Weibo's done half the job that Twitter has in turning its microblogging users into earnings. That may explain why the Chinese company is seeking as little as half the valuation in its initial public offering.
Weibo, owned by Sina Corp. and Alibaba Group Holding Ltd., plans to offer 20 million American depositary shares for $17 to $19 apiece, according to an April 4 regulatory filing. The deal is scheduled to be priced in New York today, according to data compiled by Bloomberg.
The Beijing-based microblogging unit is marketing its IPO at a valuation as low as 18 times last year’s sales, compared with a stock price equal to about 39 times for Twitter. Weibo was taking in $1.46 in revenue per monthly active user at the end of last year, compared with $2.76 at Twitter, data compiled by Bloomberg show. Weibo is seeking a valuation between about $3.5 billion and $3.9 billion.
“The Twitter platform lends itself well to brand advertising, which is why the monetization of Twitter is stronger than Weibo’s,” Neil Doshi, an analyst at CRT Capital Group, which has the equivalent of a hold rating on Twitter, said by phone yesterday from San Francisco. “That explains the valuation gap between the two.”
The Bloomberg index of the most-traded Chinese stocks in the U.S. slumped 1.5 percent, the most in a month, to 98.67 yesterday. The iShares China Large-Cap, the largest Chinese exchange-traded fund in the U.S., sank 2.5 percent to $35.29. Sina, which has a 78 percent stake in Weibo, rose 1.3 percent to $53.09.
The Shanghai Composite Index rose 0.2 percent today, while the Hang Seng China Enterprises Index rose 0.1 percent.
Weibo is proceeding with its IPO plan amid a selloff in global technology companies that has pushed the Nasdaq Composite Index down the most since 2011 on April 10. Concern is also mounting that China’s expansion is faltering. Data yesterday showed that the country’s broadest measure of new credit fell 19 percent in March from a year ago while the money supply increased at the slowest pace on record.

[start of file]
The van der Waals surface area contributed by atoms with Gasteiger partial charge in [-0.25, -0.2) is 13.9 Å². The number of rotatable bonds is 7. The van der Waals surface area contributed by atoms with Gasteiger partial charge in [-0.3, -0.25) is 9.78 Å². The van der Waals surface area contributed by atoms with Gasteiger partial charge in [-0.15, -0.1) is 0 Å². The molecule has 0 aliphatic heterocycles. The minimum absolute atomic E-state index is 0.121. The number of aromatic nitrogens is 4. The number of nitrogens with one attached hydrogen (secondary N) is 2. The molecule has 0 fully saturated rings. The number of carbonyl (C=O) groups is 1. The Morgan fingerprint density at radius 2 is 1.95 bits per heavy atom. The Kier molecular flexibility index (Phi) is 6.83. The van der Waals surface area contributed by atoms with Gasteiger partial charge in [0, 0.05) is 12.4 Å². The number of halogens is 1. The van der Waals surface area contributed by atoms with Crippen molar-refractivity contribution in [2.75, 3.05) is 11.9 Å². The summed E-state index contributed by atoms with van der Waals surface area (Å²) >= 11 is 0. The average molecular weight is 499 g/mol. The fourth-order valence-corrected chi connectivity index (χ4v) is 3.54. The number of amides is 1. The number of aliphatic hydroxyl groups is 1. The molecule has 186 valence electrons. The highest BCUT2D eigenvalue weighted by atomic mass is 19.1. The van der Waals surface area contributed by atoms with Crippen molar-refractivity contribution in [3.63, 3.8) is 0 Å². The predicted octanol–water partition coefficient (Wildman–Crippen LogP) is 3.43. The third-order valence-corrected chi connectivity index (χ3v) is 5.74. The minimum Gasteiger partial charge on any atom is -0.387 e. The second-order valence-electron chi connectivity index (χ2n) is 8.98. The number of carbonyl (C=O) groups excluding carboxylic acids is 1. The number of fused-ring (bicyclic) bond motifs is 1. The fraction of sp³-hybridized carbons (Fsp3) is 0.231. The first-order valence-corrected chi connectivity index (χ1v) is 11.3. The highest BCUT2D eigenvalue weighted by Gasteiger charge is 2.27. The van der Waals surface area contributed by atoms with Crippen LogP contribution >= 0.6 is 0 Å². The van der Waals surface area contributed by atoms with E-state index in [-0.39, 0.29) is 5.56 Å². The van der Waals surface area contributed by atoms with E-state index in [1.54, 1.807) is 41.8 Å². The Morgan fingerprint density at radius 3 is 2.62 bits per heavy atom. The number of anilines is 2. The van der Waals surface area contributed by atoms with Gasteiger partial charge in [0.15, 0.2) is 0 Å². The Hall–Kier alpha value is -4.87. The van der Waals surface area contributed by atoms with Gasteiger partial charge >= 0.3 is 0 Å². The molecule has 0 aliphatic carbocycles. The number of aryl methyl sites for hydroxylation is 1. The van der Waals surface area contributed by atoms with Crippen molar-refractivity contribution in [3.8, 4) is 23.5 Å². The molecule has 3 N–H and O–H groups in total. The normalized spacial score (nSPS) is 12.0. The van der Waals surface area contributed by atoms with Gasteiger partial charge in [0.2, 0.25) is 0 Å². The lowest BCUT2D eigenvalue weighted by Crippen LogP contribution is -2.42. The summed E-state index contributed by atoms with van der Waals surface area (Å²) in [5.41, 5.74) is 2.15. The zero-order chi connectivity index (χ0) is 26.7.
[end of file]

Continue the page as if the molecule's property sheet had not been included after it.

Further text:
Liu Qi, a press official at Sina, didn’t answer a call seeking comment on the Weibo IPO. Sina’s investor relations department didn’t respond to an e-mail requesting comment yesterday.
Weibo had 129.1 million monthly active users at the end of 2013, compared with more than 240 million for Twitter, filings from the two companies show.
At the high end of Weibo’s marketed range, the company is seeking a valuation of $3.9 billion, or about 21 times last year’s sales of $188.3 million. The multiple would be 18 times if it were to price at the low end of the range. San Francisco- based Twitter, which had a market capitalization of $25.8 billion, or 39 times sales, hasn’t yet posted a profit. The stock has surged 75 percent since its November IPO.
“Either Weibo is incredibly undervalued, which we think it is, or Twitter is ridiculously overvalued because there’s no metric or risk that applies to Weibo that does not apply to Twitter,” Sam Hamadeh, chief executive officer of PrivCo Media LLC, which compiles and analyzes data on closely-held companies, said in a phone interview from New York. “It’s a terrific situation for public investors.”
At its proposed range, Weibo would raise as much as $380 million, some of which it plans to use to pay debt owed to Sina, the corporate filing showed. The company plans to list on the Nasdaq Stock Market under the symbol WB. It will begin trading April 17.
Goldman Sachs Group Inc. and Credit Suisse Group AG are managing Weibo’s offering. The deal would be the third by a Chinese company in New York this year after professional- education services provider Tarena International Inc. and iKang Healthcare Group Inc., both of which have dropped below their IPO prices.
In the first quarter, China-based companies announced more than $2.5 billion of U.S. IPOs, the most since the fourth quarter of 2007, data compiled by Bloomberg show. That figure doesn’t include the planned offering by Alibaba, which bankers estimate could be the largest IPO in the U.S. in at least two years.